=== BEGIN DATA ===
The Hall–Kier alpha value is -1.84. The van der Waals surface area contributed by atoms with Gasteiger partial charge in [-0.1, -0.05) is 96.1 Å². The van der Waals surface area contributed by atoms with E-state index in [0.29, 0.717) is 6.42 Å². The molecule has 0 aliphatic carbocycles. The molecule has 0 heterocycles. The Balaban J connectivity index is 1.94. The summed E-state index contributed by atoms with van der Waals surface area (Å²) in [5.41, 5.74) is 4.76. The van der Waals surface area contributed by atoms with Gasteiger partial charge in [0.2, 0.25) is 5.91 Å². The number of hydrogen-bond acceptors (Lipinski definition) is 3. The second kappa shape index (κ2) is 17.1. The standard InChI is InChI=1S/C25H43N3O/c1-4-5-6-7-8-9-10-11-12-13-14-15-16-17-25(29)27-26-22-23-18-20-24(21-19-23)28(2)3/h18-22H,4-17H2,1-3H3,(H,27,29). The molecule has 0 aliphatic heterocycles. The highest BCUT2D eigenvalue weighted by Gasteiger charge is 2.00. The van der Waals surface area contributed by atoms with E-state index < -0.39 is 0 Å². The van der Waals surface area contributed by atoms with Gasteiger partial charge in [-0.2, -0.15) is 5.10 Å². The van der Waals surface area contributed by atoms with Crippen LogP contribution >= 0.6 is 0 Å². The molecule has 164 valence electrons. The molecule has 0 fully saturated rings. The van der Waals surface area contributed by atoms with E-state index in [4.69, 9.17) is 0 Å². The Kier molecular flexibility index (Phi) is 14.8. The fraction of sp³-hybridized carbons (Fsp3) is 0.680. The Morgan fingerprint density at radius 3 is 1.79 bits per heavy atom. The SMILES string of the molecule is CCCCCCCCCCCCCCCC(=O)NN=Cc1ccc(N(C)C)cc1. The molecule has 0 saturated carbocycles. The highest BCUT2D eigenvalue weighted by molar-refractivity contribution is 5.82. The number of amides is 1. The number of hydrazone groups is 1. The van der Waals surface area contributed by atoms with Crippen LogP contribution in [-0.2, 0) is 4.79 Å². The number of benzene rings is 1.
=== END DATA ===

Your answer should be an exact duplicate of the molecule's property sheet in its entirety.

The Hall–Kier alpha value is -1.84. The van der Waals surface area contributed by atoms with Gasteiger partial charge in [-0.1, -0.05) is 96.1 Å². The van der Waals surface area contributed by atoms with E-state index in [0.29, 0.717) is 6.42 Å². The molecule has 0 aliphatic carbocycles. The molecule has 0 heterocycles. The Balaban J connectivity index is 1.94. The summed E-state index contributed by atoms with van der Waals surface area (Å²) in [5.41, 5.74) is 4.76. The van der Waals surface area contributed by atoms with Gasteiger partial charge in [0.2, 0.25) is 5.91 Å². The number of hydrogen-bond acceptors (Lipinski definition) is 3. The second kappa shape index (κ2) is 17.1. The standard InChI is InChI=1S/C25H43N3O/c1-4-5-6-7-8-9-10-11-12-13-14-15-16-17-25(29)27-26-22-23-18-20-24(21-19-23)28(2)3/h18-22H,4-17H2,1-3H3,(H,27,29). The molecule has 0 aliphatic heterocycles. The highest BCUT2D eigenvalue weighted by Gasteiger charge is 2.00. The van der Waals surface area contributed by atoms with E-state index < -0.39 is 0 Å². The van der Waals surface area contributed by atoms with Gasteiger partial charge in [-0.2, -0.15) is 5.10 Å². The van der Waals surface area contributed by atoms with Crippen LogP contribution >= 0.6 is 0 Å². The molecule has 164 valence electrons. The molecule has 0 fully saturated rings. The van der Waals surface area contributed by atoms with E-state index in [4.69, 9.17) is 0 Å². The Kier molecular flexibility index (Phi) is 14.8. The fraction of sp³-hybridized carbons (Fsp3) is 0.680. The Morgan fingerprint density at radius 3 is 1.79 bits per heavy atom. The SMILES string of the molecule is CCCCCCCCCCCCCCCC(=O)NN=Cc1ccc(N(C)C)cc1. The molecule has 0 saturated carbocycles. The highest BCUT2D eigenvalue weighted by molar-refractivity contribution is 5.82. The number of amides is 1. The number of hydrazone groups is 1. The van der Waals surface area contributed by atoms with Crippen LogP contribution in [-0.2, 0) is 4.79 Å². The number of benzene rings is 1.